The educational value of night shifts

The educational value of night shifts We applaud McLelland et al.'s national survey of the effects of fatigue on trainees in anaesthesia in the UK , in which they found night shifts to be the most significant reason for prevalent fatigue. Reasons attributed by trainees included absence of breaks and inadequate facilities for rest during night shifts.Trainees often express anxiety about out‐of‐hours working and night shifts. Thirteen out of 31 foundation doctors we asked at our hospital about introducing compulsory night shift shadowing as part of the undergraduate curriculum felt unprepared for their first night shift when starting their first foundation post. Thirty out of 31 thought night shifts were more difficult than working within daytime hours, with less senior cover, fewer available staff and greater individual responsibility cited as key factors for this perceived difficulty, and that a greater focus on night shift work at undergraduate level would better prepare them for the transition to junior doctor.Although medical students take part in night shift work in the UK, it is often not a compulsory part of their training. Increasing student work out‐of‐hours is not a new idea, with previous studies finding that night shifts offer significant learning opportunities, particularly in managing acute situations, which can help prepare senior medical students for clinical practice . Our small poll of foundation trainees support McClelland et al.'s findings, and suggest that greater emphasis on undergraduate learning out‐of‐hours may improve some of the concerns often cited by trainees about these shifts.ReferencesMcClelland L, Holland J, Lomas JP, Redfern N, Plunkett E. A national survey of the effects of fatigue on trainees in anaesthesia in the UK. Anaesthesia 2017; 72: 1069–77.Farquhar M. For nature cannot be fooled. Why we need to talk about fatigue. Anaesthesia 2017; 72: 1055–8.Goren EN, Leizman DS, La Rochelle J, Kogan JR. Overnight hospital experiences for medical students: results of the 2014 clerkship directors in internal medicine national survey. Journal of General Internal Medicine 2015; 30: 1245–50.England AJ, Jenkins BJ. Time spent in the clinical environment is the most important aspect of medical education ‐ we need to protect it. Anaesthesia 2017; 72: 1306–11. http://www.deepdyve.com/assets/images/DeepDyve-Logo-lg.png Anaesthesia Wiley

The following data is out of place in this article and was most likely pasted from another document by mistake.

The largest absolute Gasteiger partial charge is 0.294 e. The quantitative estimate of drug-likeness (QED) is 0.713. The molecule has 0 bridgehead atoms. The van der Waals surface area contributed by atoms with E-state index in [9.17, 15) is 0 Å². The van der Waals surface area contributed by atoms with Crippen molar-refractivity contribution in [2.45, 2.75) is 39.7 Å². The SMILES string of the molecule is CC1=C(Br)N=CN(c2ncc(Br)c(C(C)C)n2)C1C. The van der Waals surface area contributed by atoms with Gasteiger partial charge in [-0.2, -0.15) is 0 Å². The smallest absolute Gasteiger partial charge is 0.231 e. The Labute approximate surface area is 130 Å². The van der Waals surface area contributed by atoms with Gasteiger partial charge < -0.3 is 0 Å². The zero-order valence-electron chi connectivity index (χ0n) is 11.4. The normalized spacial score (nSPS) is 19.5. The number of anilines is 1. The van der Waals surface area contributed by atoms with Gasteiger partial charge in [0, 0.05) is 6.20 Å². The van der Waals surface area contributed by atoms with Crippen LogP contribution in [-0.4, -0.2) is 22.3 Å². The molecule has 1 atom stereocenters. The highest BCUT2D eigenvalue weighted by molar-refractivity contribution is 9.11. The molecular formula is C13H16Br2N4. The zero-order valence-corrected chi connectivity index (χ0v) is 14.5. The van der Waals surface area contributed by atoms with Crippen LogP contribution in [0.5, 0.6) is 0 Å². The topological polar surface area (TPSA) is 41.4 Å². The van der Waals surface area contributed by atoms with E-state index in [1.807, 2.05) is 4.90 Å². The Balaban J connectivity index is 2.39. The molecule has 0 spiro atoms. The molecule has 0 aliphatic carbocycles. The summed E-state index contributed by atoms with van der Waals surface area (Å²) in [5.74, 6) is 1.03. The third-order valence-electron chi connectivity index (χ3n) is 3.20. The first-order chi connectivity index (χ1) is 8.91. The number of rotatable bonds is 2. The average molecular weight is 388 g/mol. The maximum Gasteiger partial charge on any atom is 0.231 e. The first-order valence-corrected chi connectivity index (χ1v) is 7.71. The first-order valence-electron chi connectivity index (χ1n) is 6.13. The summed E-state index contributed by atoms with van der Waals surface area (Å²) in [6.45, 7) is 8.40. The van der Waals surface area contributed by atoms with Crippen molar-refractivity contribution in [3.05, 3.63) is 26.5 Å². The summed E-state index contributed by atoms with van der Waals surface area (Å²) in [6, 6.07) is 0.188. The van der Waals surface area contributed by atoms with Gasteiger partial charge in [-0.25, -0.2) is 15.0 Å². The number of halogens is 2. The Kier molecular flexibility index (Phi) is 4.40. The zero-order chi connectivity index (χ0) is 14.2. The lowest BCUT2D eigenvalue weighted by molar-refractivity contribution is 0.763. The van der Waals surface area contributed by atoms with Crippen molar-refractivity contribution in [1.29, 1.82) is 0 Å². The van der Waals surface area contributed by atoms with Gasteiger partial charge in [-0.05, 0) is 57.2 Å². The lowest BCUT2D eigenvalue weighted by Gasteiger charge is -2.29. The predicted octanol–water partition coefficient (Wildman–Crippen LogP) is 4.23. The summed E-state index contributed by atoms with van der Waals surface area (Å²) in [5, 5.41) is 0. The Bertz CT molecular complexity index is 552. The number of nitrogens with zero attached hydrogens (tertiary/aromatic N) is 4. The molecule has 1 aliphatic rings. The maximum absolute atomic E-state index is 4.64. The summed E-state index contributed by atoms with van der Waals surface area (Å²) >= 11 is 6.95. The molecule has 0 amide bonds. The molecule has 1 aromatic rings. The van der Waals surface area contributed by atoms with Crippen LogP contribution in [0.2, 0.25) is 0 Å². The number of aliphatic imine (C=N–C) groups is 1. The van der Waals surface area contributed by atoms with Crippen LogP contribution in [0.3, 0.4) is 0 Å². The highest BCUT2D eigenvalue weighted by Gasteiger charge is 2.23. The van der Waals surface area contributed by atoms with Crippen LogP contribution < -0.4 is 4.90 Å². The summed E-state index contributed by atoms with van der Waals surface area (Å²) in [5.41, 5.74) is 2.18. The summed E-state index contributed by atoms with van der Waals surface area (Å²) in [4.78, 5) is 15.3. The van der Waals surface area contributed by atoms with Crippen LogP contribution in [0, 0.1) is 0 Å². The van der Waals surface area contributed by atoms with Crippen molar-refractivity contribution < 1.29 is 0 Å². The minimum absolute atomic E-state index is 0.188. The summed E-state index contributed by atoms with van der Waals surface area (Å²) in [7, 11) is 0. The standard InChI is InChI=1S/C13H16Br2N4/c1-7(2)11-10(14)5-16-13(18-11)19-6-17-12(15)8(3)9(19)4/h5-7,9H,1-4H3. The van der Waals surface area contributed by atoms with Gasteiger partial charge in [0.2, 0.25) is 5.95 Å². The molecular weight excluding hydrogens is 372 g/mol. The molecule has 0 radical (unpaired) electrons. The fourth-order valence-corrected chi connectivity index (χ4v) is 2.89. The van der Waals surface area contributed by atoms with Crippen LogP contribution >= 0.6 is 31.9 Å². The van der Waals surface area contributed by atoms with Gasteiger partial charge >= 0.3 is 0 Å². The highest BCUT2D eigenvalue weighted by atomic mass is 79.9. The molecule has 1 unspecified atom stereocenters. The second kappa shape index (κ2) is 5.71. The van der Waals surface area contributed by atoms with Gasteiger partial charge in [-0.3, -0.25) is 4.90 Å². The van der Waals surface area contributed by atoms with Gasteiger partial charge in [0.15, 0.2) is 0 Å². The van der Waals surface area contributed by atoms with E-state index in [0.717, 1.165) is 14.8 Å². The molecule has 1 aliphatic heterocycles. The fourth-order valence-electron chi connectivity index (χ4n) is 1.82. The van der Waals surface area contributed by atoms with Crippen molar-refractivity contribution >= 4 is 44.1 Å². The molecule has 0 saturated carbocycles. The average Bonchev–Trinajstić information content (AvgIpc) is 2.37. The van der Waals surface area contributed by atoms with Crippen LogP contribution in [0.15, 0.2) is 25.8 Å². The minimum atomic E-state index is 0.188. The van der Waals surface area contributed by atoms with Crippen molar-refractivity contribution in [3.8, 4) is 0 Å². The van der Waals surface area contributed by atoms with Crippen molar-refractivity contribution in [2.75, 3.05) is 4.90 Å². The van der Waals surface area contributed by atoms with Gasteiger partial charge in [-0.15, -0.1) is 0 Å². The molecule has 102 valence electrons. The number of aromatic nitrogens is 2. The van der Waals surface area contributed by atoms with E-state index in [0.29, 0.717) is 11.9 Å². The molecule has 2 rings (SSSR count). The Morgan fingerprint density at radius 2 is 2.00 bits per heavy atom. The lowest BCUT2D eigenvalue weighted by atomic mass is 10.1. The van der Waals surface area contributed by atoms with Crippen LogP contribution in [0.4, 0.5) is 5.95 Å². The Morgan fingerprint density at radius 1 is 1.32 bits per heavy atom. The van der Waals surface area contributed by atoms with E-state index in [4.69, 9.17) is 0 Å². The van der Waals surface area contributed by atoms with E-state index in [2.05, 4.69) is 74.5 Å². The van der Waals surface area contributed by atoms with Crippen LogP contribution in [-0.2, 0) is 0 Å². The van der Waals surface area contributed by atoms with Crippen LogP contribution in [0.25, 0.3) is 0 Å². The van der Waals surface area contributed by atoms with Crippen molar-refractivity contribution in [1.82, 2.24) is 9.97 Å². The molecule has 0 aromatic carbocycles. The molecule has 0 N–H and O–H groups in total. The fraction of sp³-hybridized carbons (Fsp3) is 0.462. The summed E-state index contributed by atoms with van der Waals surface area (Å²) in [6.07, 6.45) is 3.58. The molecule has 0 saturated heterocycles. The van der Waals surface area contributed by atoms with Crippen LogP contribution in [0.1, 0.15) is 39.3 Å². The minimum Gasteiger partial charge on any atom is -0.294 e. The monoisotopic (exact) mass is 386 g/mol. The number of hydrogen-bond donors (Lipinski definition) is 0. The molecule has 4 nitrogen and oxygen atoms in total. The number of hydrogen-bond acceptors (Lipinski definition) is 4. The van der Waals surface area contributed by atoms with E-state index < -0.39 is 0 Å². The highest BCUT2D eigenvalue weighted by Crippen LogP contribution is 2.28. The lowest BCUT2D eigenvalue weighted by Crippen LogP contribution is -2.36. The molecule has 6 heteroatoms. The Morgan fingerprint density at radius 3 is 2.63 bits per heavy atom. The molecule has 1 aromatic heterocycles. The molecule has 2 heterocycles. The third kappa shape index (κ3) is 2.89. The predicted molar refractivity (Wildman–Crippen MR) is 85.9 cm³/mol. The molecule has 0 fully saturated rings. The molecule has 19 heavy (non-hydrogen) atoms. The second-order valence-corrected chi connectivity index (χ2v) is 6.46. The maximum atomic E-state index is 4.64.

The educational value of night shifts

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Publisher
Wiley Subscription Services, Inc., A Wiley Company
Copyright
Copyright © 2018 The Association of Anaesthetists of Great Britain and Ireland
ISSN
0003-2409
eISSN
1365-2044
D.O.I.
10.1111/anae.14263
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Abstract

We applaud McLelland et al.'s national survey of the effects of fatigue on trainees in anaesthesia in the UK , in which they found night shifts to be the most significant reason for prevalent fatigue. Reasons attributed by trainees included absence of breaks and inadequate facilities for rest during night shifts.Trainees often express anxiety about out‐of‐hours working and night shifts. Thirteen out of 31 foundation doctors we asked at our hospital about introducing compulsory night shift shadowing as part of the undergraduate curriculum felt unprepared for their first night shift when starting their first foundation post. Thirty out of 31 thought night shifts were more difficult than working within daytime hours, with less senior cover, fewer available staff and greater individual responsibility cited as key factors for this perceived difficulty, and that a greater focus on night shift work at undergraduate level would better prepare them for the transition to junior doctor.Although medical students take part in night shift work in the UK, it is often not a compulsory part of their training. Increasing student work out‐of‐hours is not a new idea, with previous studies finding that night shifts offer significant learning opportunities, particularly in managing acute situations, which can help prepare senior medical students for clinical practice . Our small poll of foundation trainees support McClelland et al.'s findings, and suggest that greater emphasis on undergraduate learning out‐of‐hours may improve some of the concerns often cited by trainees about these shifts.ReferencesMcClelland L, Holland J, Lomas JP, Redfern N, Plunkett E. A national survey of the effects of fatigue on trainees in anaesthesia in the UK. Anaesthesia 2017; 72: 1069–77.Farquhar M. For nature cannot be fooled. Why we need to talk about fatigue. Anaesthesia 2017; 72: 1055–8.Goren EN, Leizman DS, La Rochelle J, Kogan JR. Overnight hospital experiences for medical students: results of the 2014 clerkship directors in internal medicine national survey. Journal of General Internal Medicine 2015; 30: 1245–50.England AJ, Jenkins BJ. Time spent in the clinical environment is the most important aspect of medical education ‐ we need to protect it. Anaesthesia 2017; 72: 1306–11.

Journal

AnaesthesiaWiley

Published: Jan 1, 2018

References

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